Glue laminated gunwales
January 05, 2021 11:51PM
I'm gearing up to put glue-lam gunwales on my new boat: The Whale Rider

This will be a big decked white water dory. The side panels are 18-1/2'' feet long.


The deck will not be set down from a gunwale the way everybody else does. The deck will stretch from the top of the side panels across, at least in the middle 8' feet or so of the boat. I need a fat tall stout gunwale on the inside only, so the deck can bolt down onto that ledge. There are two ways to make a thick gunwale: steam bend one thick piece of wood or make it a glue lamination from lots of thin strips. The gluelam is stronger and easier. That's a hard combination to argue against.

It's worth noting too this is an oddly experimental boat. Traditional stitch and glue is probably the best, most long-term durable choice for beginning boat builders. Stitch and glue is a lot of work but it's a proven way that makes an incredibly strong lightweight long lasting boat.

This boat is just for me to play with. For this boat no two parts will be glued or glassed together. All major parts: the bottom sides gunwales and deck will bolt together over a either a thick foam gasket or a thick bead of "Marine Silicone" caulk. That way any part can be replaced. At any time. Which in a way--if it works--would make these boats.......eternal? :=)) We'll see.

Once this boat is done I'll make plans available, for both the new bolt-together method and traditional all-in-one-piece stitch and glue.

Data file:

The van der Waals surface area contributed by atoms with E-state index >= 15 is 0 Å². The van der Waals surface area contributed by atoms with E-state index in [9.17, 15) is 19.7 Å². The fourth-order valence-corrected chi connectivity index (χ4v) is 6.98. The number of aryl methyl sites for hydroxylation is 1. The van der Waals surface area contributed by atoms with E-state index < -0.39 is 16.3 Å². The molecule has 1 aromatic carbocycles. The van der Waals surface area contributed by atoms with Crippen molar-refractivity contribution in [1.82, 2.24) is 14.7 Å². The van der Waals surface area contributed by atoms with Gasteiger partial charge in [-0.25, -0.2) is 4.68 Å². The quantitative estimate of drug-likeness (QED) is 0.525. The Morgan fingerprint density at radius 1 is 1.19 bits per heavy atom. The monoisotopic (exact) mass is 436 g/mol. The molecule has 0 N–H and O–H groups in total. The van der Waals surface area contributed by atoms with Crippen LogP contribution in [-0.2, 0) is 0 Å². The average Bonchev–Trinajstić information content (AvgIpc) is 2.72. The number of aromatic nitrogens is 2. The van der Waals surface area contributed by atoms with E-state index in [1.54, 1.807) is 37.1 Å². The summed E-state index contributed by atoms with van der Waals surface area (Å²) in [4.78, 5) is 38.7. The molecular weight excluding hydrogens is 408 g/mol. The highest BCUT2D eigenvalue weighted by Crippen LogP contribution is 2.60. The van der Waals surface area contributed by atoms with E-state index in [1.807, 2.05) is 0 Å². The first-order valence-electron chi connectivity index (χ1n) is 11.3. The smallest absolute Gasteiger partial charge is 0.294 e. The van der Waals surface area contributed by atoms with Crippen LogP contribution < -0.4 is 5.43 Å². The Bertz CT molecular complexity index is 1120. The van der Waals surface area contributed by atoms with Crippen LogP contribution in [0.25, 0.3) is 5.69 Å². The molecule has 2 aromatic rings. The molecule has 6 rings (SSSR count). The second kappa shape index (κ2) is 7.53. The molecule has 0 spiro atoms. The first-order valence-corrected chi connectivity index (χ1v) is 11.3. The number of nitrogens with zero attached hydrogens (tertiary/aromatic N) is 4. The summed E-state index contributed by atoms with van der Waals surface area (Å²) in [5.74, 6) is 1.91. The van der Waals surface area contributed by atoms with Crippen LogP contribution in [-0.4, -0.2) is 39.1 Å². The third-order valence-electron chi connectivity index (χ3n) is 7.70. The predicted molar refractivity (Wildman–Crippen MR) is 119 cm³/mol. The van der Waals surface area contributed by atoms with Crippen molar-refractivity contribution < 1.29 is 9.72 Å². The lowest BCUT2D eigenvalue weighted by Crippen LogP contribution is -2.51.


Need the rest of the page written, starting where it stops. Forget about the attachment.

I made a bunch of 2" inch tall by 1/4" inch thick strips of ash. Starting with 4-quarter stock (a full 1" inch thick) you can set the table saw blade the right distance from the fence, so a freshly-sharpened ripping blade makes three equal width strips with two passes. Running those through a thickness planer makes them all a guaranteed thickness, all approximately 3/16" inch thick. Six such strips makes a gunwale a full 1-1/4" inch thick. I'll glue it all together with a zillion clamps and Tightbond III glue.

But I also needed to angle the edges of the strips, so the top of the glue lam ends up parallel to the floor when the glue-up is done.

Guiding a zillion thin strips through the table saw by hand is hard to do by hand, without gouging a few edges. So I built a jig to hold the strips firmly in place as they run through the the saw a second time, with the right angle set to the saw blade.



Tomorrow I'll do the glue up.



A glue-lamination gunwale is stronger than a single piece of wood of the same dimensions. A lot stronger. That's why they use gluelam beams for long spans when building a house or a commercial building. Glue lams are the way to go. This will be my fourth boat built with gluelam gunwales. I wouldn't do it any other way.

In a few more days I'll make a follow-up post showing how I used (waxed) blocks and lots of clamps to help put it all together.
Re: Glue laminated gunwales
January 09, 2021 03:06PM
No glue yet. This is a first pass rough-in to get the strips all cut to length with staggered semi-random joints.


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